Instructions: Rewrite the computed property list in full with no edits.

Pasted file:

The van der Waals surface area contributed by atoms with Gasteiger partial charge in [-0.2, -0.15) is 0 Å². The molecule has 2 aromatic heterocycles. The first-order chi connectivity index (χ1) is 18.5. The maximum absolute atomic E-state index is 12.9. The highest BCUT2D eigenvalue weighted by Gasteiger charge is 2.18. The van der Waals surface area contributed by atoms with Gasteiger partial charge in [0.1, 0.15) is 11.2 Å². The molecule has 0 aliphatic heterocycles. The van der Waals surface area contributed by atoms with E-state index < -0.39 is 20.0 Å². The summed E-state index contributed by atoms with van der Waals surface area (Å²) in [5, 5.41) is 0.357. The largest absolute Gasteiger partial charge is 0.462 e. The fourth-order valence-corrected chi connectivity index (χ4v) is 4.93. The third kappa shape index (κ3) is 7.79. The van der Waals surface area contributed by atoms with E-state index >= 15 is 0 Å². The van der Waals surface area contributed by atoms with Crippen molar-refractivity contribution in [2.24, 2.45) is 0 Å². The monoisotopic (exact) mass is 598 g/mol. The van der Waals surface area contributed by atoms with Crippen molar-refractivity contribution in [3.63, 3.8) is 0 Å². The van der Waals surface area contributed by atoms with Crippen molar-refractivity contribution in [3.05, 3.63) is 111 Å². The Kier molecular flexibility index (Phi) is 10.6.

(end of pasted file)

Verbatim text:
The van der Waals surface area contributed by atoms with Gasteiger partial charge in [-0.2, -0.15) is 0 Å². The molecule has 2 aromatic heterocycles. The first-order chi connectivity index (χ1) is 18.5. The maximum absolute atomic E-state index is 12.9. The highest BCUT2D eigenvalue weighted by Gasteiger charge is 2.18. The van der Waals surface area contributed by atoms with Gasteiger partial charge in [0.1, 0.15) is 11.2 Å². The molecule has 0 aliphatic heterocycles. The van der Waals surface area contributed by atoms with E-state index < -0.39 is 20.0 Å². The summed E-state index contributed by atoms with van der Waals surface area (Å²) in [5, 5.41) is 0.357. The largest absolute Gasteiger partial charge is 0.462 e. The fourth-order valence-corrected chi connectivity index (χ4v) is 4.93. The third kappa shape index (κ3) is 7.79. The van der Waals surface area contributed by atoms with E-state index >= 15 is 0 Å². The van der Waals surface area contributed by atoms with Crippen molar-refractivity contribution in [2.24, 2.45) is 0 Å². The monoisotopic (exact) mass is 598 g/mol. The van der Waals surface area contributed by atoms with Crippen molar-refractivity contribution in [3.63, 3.8) is 0 Å². The van der Waals surface area contributed by atoms with Crippen molar-refractivity contribution in [3.05, 3.63) is 111 Å². The Kier molecular flexibility index (Phi) is 10.6.